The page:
Welcome to Delaware United, a proactive group of Delaware voters and volunteers from various backgrounds, all united to change the course of Delaware local politics.

But what is even odder is their rules for their Facebook page:

Policies and Practices for Delaware United Online Activity

Delaware United·Thursday, September 22, 2016 .

Policies and Practices for Delaware United Online Activity
Updated: September 22, 2016

*All rules are subject to change at the discretion of Delaware United’s Administrators
Rules for Facebook posts for Those Who Like, Visit or Follow Delaware United’s Page

  1. No posting on, commenting on, or tagging/hashtagging Delaware United regarding Presidential Politics. This is a locally-organized group, and we need to come together to change Delaware. That will not happen by subdividing on presidential politics, it will happen by getting involved locally and making a difference in Delaware specific issues.
  2. No posting on, commenting on, or tagging/hashtagging Delaware United in attack posts about any candidates. We are all adults, and you don’t need to pick on anyone or drag anyone down to prove your point. If you want to lift up a candidate and explain reasonably and maturely voice your opinion about any candidate, you are certainly free to do so. However, we do not attack other candidates, we are nonpartisan, we use positive press because we do not need to further propagate the disrespectful division in our political process. This state belongs to all of us, and we need to work together to make a difference.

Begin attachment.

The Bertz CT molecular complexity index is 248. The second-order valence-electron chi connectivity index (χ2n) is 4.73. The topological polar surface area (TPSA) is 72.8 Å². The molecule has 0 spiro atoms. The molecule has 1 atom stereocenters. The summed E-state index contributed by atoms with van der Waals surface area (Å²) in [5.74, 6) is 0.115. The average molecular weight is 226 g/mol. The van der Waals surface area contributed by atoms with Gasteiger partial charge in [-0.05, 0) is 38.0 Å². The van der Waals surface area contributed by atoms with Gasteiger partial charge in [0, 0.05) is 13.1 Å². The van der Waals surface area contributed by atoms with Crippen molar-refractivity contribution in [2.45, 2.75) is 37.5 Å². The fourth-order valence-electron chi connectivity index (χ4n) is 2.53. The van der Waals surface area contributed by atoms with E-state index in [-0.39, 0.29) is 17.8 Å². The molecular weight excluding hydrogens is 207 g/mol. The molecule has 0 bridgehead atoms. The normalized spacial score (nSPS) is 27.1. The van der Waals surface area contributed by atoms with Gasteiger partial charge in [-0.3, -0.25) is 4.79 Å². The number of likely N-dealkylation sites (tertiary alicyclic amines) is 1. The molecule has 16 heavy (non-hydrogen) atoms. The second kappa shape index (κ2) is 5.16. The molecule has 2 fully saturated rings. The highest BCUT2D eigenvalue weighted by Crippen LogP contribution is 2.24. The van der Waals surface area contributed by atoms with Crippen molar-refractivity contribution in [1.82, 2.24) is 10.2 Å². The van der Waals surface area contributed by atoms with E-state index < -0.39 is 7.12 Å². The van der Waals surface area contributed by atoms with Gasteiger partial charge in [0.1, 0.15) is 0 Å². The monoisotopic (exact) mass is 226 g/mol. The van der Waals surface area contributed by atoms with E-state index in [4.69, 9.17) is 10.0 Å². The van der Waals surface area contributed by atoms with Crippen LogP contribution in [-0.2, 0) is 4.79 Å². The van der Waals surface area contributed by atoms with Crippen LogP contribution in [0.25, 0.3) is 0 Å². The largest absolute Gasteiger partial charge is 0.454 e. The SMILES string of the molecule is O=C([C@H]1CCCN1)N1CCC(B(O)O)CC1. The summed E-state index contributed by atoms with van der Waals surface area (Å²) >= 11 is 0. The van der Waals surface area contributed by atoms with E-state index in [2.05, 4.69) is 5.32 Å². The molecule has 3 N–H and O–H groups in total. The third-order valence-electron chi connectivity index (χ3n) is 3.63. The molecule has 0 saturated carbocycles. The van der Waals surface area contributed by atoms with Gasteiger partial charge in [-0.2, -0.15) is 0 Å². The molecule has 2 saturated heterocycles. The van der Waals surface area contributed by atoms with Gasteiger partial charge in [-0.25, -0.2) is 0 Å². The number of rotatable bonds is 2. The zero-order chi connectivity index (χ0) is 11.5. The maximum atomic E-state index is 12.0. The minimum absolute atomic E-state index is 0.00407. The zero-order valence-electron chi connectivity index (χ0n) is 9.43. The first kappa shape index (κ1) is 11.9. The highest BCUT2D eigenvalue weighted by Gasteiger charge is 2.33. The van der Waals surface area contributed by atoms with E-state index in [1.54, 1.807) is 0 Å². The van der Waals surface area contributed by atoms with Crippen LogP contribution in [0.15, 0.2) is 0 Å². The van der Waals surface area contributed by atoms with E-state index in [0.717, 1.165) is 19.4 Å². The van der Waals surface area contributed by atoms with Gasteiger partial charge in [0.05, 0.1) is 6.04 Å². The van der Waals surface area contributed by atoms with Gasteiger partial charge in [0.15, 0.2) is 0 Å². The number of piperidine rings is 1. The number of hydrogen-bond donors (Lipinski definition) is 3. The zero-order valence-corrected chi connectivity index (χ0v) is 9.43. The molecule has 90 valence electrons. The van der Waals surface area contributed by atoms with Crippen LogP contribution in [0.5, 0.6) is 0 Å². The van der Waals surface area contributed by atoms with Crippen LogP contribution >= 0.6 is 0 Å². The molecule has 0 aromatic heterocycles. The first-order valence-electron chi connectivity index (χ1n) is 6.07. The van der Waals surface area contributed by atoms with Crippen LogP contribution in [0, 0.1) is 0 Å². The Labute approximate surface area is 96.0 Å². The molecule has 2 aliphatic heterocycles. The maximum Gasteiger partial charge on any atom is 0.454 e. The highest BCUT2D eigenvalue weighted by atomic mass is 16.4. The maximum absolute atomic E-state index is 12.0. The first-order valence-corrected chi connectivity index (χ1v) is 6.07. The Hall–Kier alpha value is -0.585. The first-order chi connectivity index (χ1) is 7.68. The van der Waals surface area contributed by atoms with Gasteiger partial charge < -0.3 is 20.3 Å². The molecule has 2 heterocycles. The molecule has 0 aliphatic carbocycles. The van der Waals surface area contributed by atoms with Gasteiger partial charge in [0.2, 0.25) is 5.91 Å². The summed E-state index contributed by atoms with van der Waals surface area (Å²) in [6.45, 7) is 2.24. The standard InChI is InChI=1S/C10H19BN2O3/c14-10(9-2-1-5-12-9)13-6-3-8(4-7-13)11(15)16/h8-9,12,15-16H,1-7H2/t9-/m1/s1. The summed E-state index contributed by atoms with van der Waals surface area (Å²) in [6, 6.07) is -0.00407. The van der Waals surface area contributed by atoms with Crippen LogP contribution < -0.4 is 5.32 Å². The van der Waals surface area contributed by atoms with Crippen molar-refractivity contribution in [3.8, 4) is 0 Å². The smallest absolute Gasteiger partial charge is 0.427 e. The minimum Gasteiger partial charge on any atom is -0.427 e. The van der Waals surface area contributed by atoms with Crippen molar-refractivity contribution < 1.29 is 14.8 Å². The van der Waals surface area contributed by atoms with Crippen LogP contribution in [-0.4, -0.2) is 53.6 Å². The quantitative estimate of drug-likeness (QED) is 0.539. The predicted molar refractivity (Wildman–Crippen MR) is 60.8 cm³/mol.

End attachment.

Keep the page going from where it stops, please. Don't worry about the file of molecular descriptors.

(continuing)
3. No attacking each other via posting, commenting, or tagging/hashtagging. When you see something you don’t agree with, there is the option to keep scrolling. Please do not attack other people because they have different opinions on a topic or person. If you can respectfully voice your opposing opinion and wish to open a dialogue GREAT; we encourage that, but please be respectful of each other. Again, we need to work together.
  4. No spam posts or comments. If you are repeatedly posting the same long, drawn out comments it will be removed each time, after which you will first receive a warning message or comment, and then you will be banned from commenting and/or blocked. Open a dialogue, talk to each other, voice your opinions, but no one wants to read the same 1200 word post that you have pasted in every comment for the past week, or see that you are using a page with an engaged audience for your own purpose.
  5. Please try to post comments relevant to the post. We have all seen someone try to post a completely unrelated article or copy paste a comment in every post on a page, but we have also seen comments stray way off topic, despite whether or not the commenters realize this. An open dialogue is great, and it is encouraged, but this is about creating community, so please if you want to talk to someone about an issue privately message them or friend request them, and chat elsewhere. Build friendships, build dialogues, and community; we need to come together in Delaware, and who knows maybe we can create some in person relationships instead of just cyber ones. We aren’t going to block anyone, or delete comments for straying off topic, but rather we are encouraging you to become a community.